37 blog posts found matching keyword search for: show package in Bloomington
The Super Bowl Halftime production is simply like no other. Imagine taking most of your tried and true production practices and chucking them out the window. You know, things like days to set up, rehearse, tweak cameras and lighting and all of those good “normal” practices that you have done for years.
As any good DP already knows, it’s important to be able to step outside your comfort zone. If you trust your instincts and have flexible gear that you can rely on to support new workflows, these challenges can quickly become opportunities to expand your horizons. It’s just what DP Vance Burberry did at the 2017 iHeartRadio Music Awards, which took place on March 5th at The Forum in Inglewood, California. Vance and his team were tasked with shooting live pre-show and red carpet footage for promos, which aired in near real-time.
by featured blog contributor, Jeremy PinckertSometimes when I’m in the thick of pre-production on a new television advertising spot, I’m tempted to put all of my emphasis on the obvious questions: Who will be the cinematographer? What camera system will we use? What casting decisions need to be made? Who the hell can convert my scribbles into a real storyboard?There’s a step often left out of the above question process, but one that, as a Director or Producer, does have a significant effect on your picture. In fact, this step is the first point of contact between the enigma of a performance and the camera.
Each year in New York City, Fox like all networks, bows to their advertisers with their annual Upfronts Presentation. It’s a chance to plug their lineup, introduce new shows, explain old decisions and entertain, pulling out the stops with a star-studded show featuring top celebs, star-style execs, and wow ‘em video footage-all in the name of marketing their upcoming season.
A review of DTV Audio Group's 2013 AES programby Chris SanchezThe DTV Audio Group is a trade organization whose mission is to help the industry meet the potential of digital television audio. Its membership is comprised of "network operations and technology managers and the engineers and consultants who support them. At the 2013 NY AES show, DTV A/G held a 5-part symposium that examined some changes that we can anticipate in the broadcast-audio landscape in the coming years.
Designing a set for a blind character, for a show featuring blind actors is no easy feat. This is what production designer Naz Goshtasbpour was tasked with when creating the story world for the CW's upcoming drama, In the Dark, which premiered April 4.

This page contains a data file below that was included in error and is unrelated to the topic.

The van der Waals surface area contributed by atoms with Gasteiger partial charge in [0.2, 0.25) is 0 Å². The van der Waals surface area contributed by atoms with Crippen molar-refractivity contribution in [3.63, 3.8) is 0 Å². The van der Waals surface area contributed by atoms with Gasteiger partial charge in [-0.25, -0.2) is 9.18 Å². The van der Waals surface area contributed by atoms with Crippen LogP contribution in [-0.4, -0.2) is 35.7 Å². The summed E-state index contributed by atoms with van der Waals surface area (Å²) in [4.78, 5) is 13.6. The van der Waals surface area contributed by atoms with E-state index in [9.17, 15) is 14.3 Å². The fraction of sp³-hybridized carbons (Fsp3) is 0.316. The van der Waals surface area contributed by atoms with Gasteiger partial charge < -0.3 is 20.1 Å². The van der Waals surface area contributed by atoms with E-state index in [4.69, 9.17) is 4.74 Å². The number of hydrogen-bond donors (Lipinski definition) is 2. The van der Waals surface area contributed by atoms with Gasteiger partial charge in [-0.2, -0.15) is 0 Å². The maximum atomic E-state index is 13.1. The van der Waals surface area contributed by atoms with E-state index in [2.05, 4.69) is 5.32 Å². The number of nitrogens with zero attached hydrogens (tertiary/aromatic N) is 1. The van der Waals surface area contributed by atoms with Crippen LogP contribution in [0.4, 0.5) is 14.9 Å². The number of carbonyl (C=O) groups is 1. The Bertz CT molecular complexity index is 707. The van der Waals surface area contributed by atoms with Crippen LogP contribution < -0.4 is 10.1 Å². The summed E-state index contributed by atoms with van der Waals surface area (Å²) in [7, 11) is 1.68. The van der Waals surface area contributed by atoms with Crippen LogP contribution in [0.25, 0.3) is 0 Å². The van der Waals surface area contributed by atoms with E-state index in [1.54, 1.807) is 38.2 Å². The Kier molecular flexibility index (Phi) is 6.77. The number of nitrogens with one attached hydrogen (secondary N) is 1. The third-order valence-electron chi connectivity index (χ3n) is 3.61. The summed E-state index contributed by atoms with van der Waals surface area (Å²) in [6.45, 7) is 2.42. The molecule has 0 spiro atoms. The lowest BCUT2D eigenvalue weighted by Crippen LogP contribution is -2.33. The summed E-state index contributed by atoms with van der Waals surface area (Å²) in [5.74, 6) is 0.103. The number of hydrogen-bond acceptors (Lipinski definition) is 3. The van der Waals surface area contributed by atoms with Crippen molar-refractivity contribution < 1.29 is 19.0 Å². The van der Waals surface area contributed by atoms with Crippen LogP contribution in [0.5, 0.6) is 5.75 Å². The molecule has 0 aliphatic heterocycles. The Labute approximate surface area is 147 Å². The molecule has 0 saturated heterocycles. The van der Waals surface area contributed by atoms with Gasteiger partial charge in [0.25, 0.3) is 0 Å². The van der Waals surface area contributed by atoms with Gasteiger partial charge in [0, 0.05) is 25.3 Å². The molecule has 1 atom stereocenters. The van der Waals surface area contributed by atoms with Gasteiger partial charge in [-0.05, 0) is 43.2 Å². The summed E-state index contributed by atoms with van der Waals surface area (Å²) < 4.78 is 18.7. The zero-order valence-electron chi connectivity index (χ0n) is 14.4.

From Rawson Marshall Thurber, the writer/director of Central Intelligence and We’re the Millers, comes the YouTube Red comedy series, Ryan Hansen Solves Crimes on Television*. In the genre-bending show, the LAPD creates a task force that partners actors with detectives. The series was shot by cinematographer Charles Papert (Mary + Jane, Key and Peele) with VariCam LT cinema cameras.
I was a bit skeptical when I saw Production Bot, the portable live broadcast studio, earlier this year at the NAB Show. I'll admit that I'm an old school Technical Director and set in my thoughts as to what a switcher was and what a switcher should be. But, I'm always looking for new and exciting gear to make live production easier. Assistant Technical Director and Production Bot guru Nick Walsh showed me the ins-and-outs of the Production Bot Switch 8 — and I must say I'm pleasantly surprised by what this little switcher can do.
Thursday, March 19th - It was a rainy evening in downtown Los Angeles and we were setting up for Day 2 of Production on my new TV show Limited Edition. I had spent the past 15 months getting to this point; writing, securing funding, casting, location scouting, rehearsing, shot listing. I had successfully grown my commercial company Vitascope Arts into a six-figure business over the course of only a few years but this was going to be my first big step into creating fully produced original content, completely in-house. I had a lot riding on the show and I was more prepared for this project than anything I had ever done in my life. On this Thursday, most of the state had already been ordered to begin social distancing, to stay home, and all large gatherings had been banned. We were on set working, payroll had been financed, equipment had been paid for, insurance covered, locations booked, yet we all knew our production could be shut down at any moment. And then, just like that, one of my crew members scrolled their phone and announced “The Mayor just shut down all of Los Angeles. We have until midnight.” Full lockdown. It was a surreal feeling. Not only would the production have to shut down indefinitely but we weren’t even supposed to be outside of our homes. Everything was immediately put into perspective and the world would be changed forever. Let’s go back a few months.
Virtual Reality has made a lot of progress working into the production cycle. The ultimate goal is to then get the show or product to the end user. Setting up for the production of a VR program, whether being live-streamed or recorded, takes on some challenges that are different than traditional production.